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Q:
Does the color of the light coming from a flashlight effect the deer being able to detect it? Like Red, Green, or regular? Also does anyone know if they make like green ceramic paper that you could use to jimmy rig a regular flashlight? Any tips?

Question by Buck91Hunter. Uploaded on November 04, 2009

Answers (11)

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from fliphuntr14 wrote 4 years 24 weeks ago

they cant see green but they can see blue red. if you cant rig it up just be sure not to be shining anywhere but in front of you.

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from Cgull wrote 4 years 24 weeks ago

I use a quality led flahlight that lights my way, I try not to shine the beam where deer may see it. A white light going thru the woods might get some attention, but if your not shining it at the deer they should not spook. I've used the red and green lights and I cant see the briars and spiderwebs well, so I went back with the white leds.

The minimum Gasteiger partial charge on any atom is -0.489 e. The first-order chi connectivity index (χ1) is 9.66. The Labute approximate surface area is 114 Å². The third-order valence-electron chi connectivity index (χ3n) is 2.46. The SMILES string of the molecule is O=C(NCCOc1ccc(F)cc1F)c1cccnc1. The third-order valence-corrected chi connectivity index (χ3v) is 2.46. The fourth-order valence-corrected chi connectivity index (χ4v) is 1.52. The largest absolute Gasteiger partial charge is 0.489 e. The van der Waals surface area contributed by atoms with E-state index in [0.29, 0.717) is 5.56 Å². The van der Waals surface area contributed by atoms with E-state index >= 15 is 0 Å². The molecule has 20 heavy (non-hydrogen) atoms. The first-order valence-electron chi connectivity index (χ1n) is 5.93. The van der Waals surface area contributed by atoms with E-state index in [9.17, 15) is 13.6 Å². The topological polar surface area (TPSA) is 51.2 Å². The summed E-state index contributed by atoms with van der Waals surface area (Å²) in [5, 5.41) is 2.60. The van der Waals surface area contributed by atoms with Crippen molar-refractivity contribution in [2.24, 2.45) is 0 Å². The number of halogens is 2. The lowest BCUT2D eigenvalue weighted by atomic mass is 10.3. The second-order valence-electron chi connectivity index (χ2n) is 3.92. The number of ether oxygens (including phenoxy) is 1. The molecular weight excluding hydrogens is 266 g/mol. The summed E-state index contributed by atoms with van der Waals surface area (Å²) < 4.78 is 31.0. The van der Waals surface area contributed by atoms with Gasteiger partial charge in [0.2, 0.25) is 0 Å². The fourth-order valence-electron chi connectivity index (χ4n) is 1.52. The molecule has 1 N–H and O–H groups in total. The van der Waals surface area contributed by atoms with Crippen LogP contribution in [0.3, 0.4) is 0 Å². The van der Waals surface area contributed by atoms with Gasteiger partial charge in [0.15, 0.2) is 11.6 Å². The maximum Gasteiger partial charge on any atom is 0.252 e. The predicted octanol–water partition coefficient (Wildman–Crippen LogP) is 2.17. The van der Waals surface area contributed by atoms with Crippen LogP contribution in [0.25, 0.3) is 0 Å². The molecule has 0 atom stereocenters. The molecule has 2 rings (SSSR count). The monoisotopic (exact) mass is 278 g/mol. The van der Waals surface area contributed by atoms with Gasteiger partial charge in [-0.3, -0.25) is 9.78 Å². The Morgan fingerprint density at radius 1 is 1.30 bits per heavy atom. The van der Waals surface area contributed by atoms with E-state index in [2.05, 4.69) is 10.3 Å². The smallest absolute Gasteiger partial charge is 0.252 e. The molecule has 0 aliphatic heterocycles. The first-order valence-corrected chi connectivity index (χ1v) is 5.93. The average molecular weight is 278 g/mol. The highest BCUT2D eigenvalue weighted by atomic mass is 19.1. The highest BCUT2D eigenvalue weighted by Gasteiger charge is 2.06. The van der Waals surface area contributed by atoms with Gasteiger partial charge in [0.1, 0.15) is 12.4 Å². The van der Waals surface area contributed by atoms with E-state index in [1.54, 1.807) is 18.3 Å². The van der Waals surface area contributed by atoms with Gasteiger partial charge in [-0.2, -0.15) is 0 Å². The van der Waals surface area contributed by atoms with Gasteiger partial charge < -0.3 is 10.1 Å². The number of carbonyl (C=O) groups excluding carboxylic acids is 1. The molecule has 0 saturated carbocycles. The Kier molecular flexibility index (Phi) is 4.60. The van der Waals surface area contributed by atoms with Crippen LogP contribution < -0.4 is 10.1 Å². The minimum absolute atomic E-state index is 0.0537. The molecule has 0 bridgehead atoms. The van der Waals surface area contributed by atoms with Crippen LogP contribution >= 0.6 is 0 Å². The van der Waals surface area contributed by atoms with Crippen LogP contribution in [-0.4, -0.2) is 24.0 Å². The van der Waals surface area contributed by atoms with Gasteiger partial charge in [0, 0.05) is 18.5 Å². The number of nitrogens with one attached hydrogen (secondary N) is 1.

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from Big O wrote 4 years 23 weeks ago

I've seen green "saran wrap" that you could probaly use.
I just use a sml. led light myself.

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from WA Mtnhunter wrote 4 years 23 weeks ago

I use a blue/green Petzl LED headlamp. I can see well enough with it and it preserves your night vision better than white light. I also have a very small single green LED light that is plenty good for walking in and out of the hunting area.